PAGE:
India's online video space will predominantly be an advertising video-on-demand market even though subscription video-on-demand shows higher growth on a low base
A few days ago, Hong Kong-based advisory, research and consulting firm Media Partners Asia came up with a report on online video revenues for the Asia-Pacific, which it said will touch $35 billion by 2021, at an average annual growth of 22%.
According to the report, China will remain the largest market, accounting for 76% of the revenue for the Asia-Pacific. Japan, Australia, Korea and India will also be significant, accounting for 17% of regional online video revenue by 2021.
The report, titled Asia Pacific Online Video Distribution, covered 14 markets, tracking the growth of advertising- and subscription-based online video, as well as mobile and fixed broadband. The numbers start to look interesting when Mihir Shah, vice-president (India) at Media Partners Asia, shares the India-specific details. In Shah’s view, India’s online video market will contribute $1.2 billion in revenue by 2021. The advertising video on demand (AVoD) services will see a compound annual growth rate (CAGR) of 38% between 2016 and 2021, while the subscription video on demand (SVoD) services will see a higher CAGR at 64% for the same period, he points out.
AVoD services are supported by advertising, within or around online video streams, or on a website or app. SVoD services are supported by consumer subscription payments, either as a stand-alone offering or as part of a bundle with an existing pay-TV and/or broadband service.
Online video refers to the over-the-top (OTT) video streaming services delivered over an Internet or broadband connection. OTT brands in India include Hotstar, Sony LIV, Netflix, YuppTV, PressPlay TV, Spuul, Voot and many more.
India’s online video space will predominantly be an AVoD market even though SVoD shows higher growth on a low base, says Shah. Online video advertising will be driven by increased penetration of high-speed broadband and smartphones and greater volume of exclusive content, leading to differentiated services which can command premium ad rates and sponsorships. The key drivers for SVoD services include a growing acceptance of payments via digital wallets and an increase in fixed broadband adoption.
India is projected to improve its fixed broadband subscriber numbers from 16.6 million in 2015 to 28.3 million by 2021 and the wireless broadband subscribers from 120 million to 622.1 million during the same period, according to Shah.
Such projections explain why OTT firms in India are betting on this market.
For instance, ALT Digital Media, the OTT video streaming firm of television and film production company Balaji Telefilms, which is eyeing an October launch, plans to produce more than 200 hours of exclusive original Indian content in a year. This is about twice the volume of original, exclusive content available in the Indian online video market today, claims ALT Digital’s chief executive Nachiket Pantvaidya. This, he says, will lend scale to the business.
Currently, ALT Digital is firming up distribution partnerships with mobile phone manufacturers, telecom firms and Internet services providers. The company will follow a SVoD business model as it intends to move away from interruptive advertising to provide a value-for-money immersive viewer experience. However, it will work with select brands to integrate them seamlessly into its shows.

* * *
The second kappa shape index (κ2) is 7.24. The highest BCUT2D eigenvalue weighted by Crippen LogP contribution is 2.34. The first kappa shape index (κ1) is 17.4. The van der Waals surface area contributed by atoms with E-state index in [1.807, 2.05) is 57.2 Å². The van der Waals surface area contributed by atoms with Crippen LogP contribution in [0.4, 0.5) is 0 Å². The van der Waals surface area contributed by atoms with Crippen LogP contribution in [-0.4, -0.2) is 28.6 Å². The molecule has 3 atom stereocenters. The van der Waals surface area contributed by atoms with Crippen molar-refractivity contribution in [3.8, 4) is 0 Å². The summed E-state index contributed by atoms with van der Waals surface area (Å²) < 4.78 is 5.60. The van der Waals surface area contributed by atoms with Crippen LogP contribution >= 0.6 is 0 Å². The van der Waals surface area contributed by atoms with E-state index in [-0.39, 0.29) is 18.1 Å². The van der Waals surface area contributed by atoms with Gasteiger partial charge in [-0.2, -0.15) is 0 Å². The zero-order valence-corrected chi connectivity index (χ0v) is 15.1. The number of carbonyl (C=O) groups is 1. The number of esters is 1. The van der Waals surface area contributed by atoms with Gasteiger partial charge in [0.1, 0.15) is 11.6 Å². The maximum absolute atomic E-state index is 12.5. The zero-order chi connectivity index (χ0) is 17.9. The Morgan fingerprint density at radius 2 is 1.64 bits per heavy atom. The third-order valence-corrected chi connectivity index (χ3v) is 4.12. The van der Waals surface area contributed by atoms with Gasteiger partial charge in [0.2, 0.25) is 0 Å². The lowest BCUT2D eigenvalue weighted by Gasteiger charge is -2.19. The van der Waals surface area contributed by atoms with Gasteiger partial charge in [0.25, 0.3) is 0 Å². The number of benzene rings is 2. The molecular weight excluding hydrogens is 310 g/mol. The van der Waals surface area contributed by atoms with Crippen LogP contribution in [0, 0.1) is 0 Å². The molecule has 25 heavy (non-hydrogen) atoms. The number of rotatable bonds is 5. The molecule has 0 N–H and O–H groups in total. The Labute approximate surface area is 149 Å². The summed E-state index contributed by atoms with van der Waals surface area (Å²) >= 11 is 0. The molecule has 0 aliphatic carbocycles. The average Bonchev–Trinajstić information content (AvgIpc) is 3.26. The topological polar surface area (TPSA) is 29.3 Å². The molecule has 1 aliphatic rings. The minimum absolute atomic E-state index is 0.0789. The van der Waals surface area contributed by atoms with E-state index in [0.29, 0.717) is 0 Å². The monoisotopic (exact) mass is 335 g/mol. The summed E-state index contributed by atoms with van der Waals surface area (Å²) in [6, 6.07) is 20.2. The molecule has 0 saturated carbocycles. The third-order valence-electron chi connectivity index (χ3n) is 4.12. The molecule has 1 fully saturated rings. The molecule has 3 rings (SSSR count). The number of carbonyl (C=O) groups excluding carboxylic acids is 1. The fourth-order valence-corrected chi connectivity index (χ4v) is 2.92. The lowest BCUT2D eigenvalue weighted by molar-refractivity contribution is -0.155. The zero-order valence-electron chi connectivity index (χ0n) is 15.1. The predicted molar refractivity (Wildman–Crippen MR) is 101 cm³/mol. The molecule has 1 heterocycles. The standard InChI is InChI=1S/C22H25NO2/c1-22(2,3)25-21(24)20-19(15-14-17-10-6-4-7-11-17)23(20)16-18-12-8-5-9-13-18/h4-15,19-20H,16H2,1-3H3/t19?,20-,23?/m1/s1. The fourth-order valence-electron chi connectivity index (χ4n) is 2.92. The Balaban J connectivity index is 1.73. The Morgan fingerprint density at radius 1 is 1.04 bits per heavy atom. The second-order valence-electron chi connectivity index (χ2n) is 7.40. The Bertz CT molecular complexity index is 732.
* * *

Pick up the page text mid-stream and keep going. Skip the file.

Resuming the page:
Voot, the video-on-demand service from Viacom18 Digital Ventures that launched on 29 March, has, meanwhile, got more than 1.5 million unique visitors between its app and the website. Gaurav Gandhi, chief operating officer, is pleased with the response and the watch time that the service has clocked. From this month, the company is expecting advertising on its platform since it has tied up with a couple of large media agencies.
Unlike ALT Digital, Voot’s business model is AVoD based. And by advertising Gandhi means ad spots, AFPs (advertiser-funded programming), branded content as well as in-programme/in-show brand integrations.
PressPlay TV, another independent OTT service, launched its iPhone app and desktop/Web browser version earlier this week. Anand Sinha, co-founder and chief executive, says this will have a twofold impact: increase the number of users and significantly enhance the average time spent per user on the platform. For content, the company is moving beyond Bollywood and has firmed up licensing arrangements with content innovators such as The Viral Fever, The Raghu Dixit Project, LiveFame, Fame, POPxo, Byju’s, Shudh Desi Endings, Sportskeeda TV, Lybrate and NewsMeme, among others.
Although advertising is the key driver for PressPlay TV, the company will introduce SVoD and TVoD (transaction video on demand) models shortly. It has already begun experimenting with “premium content", which is TVoD. PressPlay currently has more than 1 million active users per month. It is looking to increase this to 10 million monthly active users by the end of the year.
Voot’s Gandhi expects the digital video market in India to explode and largely be ad-supported in the near future. He believes that digital video advertising is a $1 billion opportunity in the next five years. PressPlay’s Sinha, too, feels that a pure-play transaction model could deter the user from coming on to the platform. Therefore, a hybrid freemium (free+premium) content offering is the way to go.
Although the subscription market is very small, it will pick up once data prices come down and payment gateways evolve. In the next 8-12 months, developments such as penetration of 4G services, rationalization of data prices and greater use of alternative payment models will help the freemium, SVoD and TVoD business models to emerge.
Shuchi Bansal is Mint’s media, marketing and advertising editor. Ordinary Post will look at pressing issues related to all three. Or just fun stuff.